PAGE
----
“While we need so much study on all the potential medicinal uses of cannabis — particularly for acute neurological conditions such as multiple sclerosis, cerebral palsy and autism spectrum disorders — I would love to see double-blind studies on how full-spectrum CBD can help people suffering from anxiety and depression.

“So many people experiment with cannabidiol for their mental health, but not all CBD is created alike, and many respected researchers say whole-plant medicine [full-spectrum CBD with a range of terpenes and cannabinoids, as opposed to CBD isolate] consistently gives people better results.

“In my dream world, the cutting-edge cannabis growers and producers in the US would provide the plant material for the studies. Our government has thus far been utterly incapable of properly sourcing marijuana for research. We can’t do good science with the … cannabis grown on a 12-acre farm at The University of Mississippi, which is the only facility licensed by the DEA to grow marijuana for research.

“If full-spectrum CBD turns out to be an effective treatment, I’d want to understand how certain strains and ratios help with anxiety and depression. People often have positive health outcomes from using cannabis, but we don’t know enough about the process of how cannabis medicine works, or the specifics of how it affects the endocannabinoid system. We need to understand that process better if we are going to bring it into the mainstream.

“I’ve been researching whether cannabis can help people with cerebral palsy-related spasticity, and it’s genuinely upsetting how little specific research has been done around cannabis and cerebral palsy. One study I read examined children with complex movement disorders, including cerebral palsy and epilepsy. After five months of dosing them with various low-THC, high-CBD cannabis products, researchers noted ‘significant improvement in spasticity and dystonia, sleep difficulties, pain severity and quality of life.’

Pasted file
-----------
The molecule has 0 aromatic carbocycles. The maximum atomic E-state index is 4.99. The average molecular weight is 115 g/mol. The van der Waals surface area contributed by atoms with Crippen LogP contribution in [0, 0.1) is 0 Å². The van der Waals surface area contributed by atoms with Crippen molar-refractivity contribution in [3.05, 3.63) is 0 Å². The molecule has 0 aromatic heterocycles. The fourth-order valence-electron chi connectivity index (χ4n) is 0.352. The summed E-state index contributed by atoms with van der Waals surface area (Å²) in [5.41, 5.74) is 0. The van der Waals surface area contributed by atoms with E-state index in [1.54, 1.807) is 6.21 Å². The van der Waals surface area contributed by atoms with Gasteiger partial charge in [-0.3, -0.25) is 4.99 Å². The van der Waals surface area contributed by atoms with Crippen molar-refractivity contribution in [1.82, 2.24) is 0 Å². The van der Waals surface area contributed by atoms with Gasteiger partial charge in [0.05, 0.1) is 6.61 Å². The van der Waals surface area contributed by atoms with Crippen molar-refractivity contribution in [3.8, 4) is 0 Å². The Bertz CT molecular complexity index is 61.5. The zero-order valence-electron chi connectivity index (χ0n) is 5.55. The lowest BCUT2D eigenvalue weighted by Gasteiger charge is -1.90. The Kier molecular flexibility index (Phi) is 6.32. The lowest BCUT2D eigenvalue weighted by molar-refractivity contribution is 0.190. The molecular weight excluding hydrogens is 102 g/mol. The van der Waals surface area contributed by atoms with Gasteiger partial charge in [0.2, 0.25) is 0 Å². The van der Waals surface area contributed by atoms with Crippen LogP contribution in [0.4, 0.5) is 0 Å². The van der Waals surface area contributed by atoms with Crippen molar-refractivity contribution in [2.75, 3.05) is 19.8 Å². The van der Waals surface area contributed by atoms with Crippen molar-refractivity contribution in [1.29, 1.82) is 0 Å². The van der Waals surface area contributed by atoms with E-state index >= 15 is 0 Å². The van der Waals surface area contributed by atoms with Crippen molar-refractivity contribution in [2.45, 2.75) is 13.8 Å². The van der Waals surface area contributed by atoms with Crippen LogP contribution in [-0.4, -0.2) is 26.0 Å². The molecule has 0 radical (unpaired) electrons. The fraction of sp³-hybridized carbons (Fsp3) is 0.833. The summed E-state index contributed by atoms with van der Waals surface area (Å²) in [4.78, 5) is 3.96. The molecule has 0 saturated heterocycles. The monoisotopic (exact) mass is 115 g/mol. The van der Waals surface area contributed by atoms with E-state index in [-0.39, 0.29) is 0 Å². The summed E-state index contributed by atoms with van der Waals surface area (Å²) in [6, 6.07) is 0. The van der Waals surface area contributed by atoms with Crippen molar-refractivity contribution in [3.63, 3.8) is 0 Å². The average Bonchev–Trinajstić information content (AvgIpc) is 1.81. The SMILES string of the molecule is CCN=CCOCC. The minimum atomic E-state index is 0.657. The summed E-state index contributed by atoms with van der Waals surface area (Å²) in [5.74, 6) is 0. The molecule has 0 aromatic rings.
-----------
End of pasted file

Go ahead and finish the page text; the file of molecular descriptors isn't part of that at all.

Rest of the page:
“If we have studies that indicate sick children could develop motor skills and live in less pain with cannabis, then we have to follow up on those. There are so few pharmaceutical options available for spasticity.”

Grasslands is a content agency that provides public relations and marketing services for the cannabis industry.

Sarah Ratliff, Cannabis Writer

“On a personal level, I’d like to see studies related to pain and migraines. I have been dealing with chronic pain since I was 18, following an accident. My lower back is a hot mess. I have had migraines since I was 29.

“For others, PTSD and thymic carcinoma. The former could benefit both veterans and civilians exposed to traumatic events. Thymic carcinoma affects approximately 100 people a year — it’s extremely rare and it doesn’t respond to chemotherapy. I have a good friend who is a veteran and exposure to chemicals while on deployment likely caused hers. Right now, a diagnosis is a death sentence.”

Sarah Ratliff is a cannabis writer and cultivator.

Len May, CEO Of EndoCanna Health, Inc

“I would like to see continued research into clinical verification of genetic markers related to cannabinoid metabolism, and the symptomatic conditions associated with cannabis use — either specific to a disease state or a therapeutic protocol. This will not only power future clinical trials, but also help avoid possible adverse side effects in a similar way to other genetic markers currently being used.

“Let’s say you are conducting a study on multiple sclerosis patients for the use of cannabinoids as an anti-convulsive. If the cannabinoid and terpene ratio being used by researchers is exacerbating anxiety or depression symptoms, the genotype profile of those subjects may be key to personalizing that experience — modifying the ratio to mitigate the genetic expression.

“This is one of the best ways to promote the therapeutic benefits of the cannabis plant and help extinguish the stigma associated with individuals having extreme psychotropic reactions when ingesting cannabis.”

EndoCanna Health provides scientific research and DNA testing to help identify how an individual’s endocannabinoid system interact with cannabis.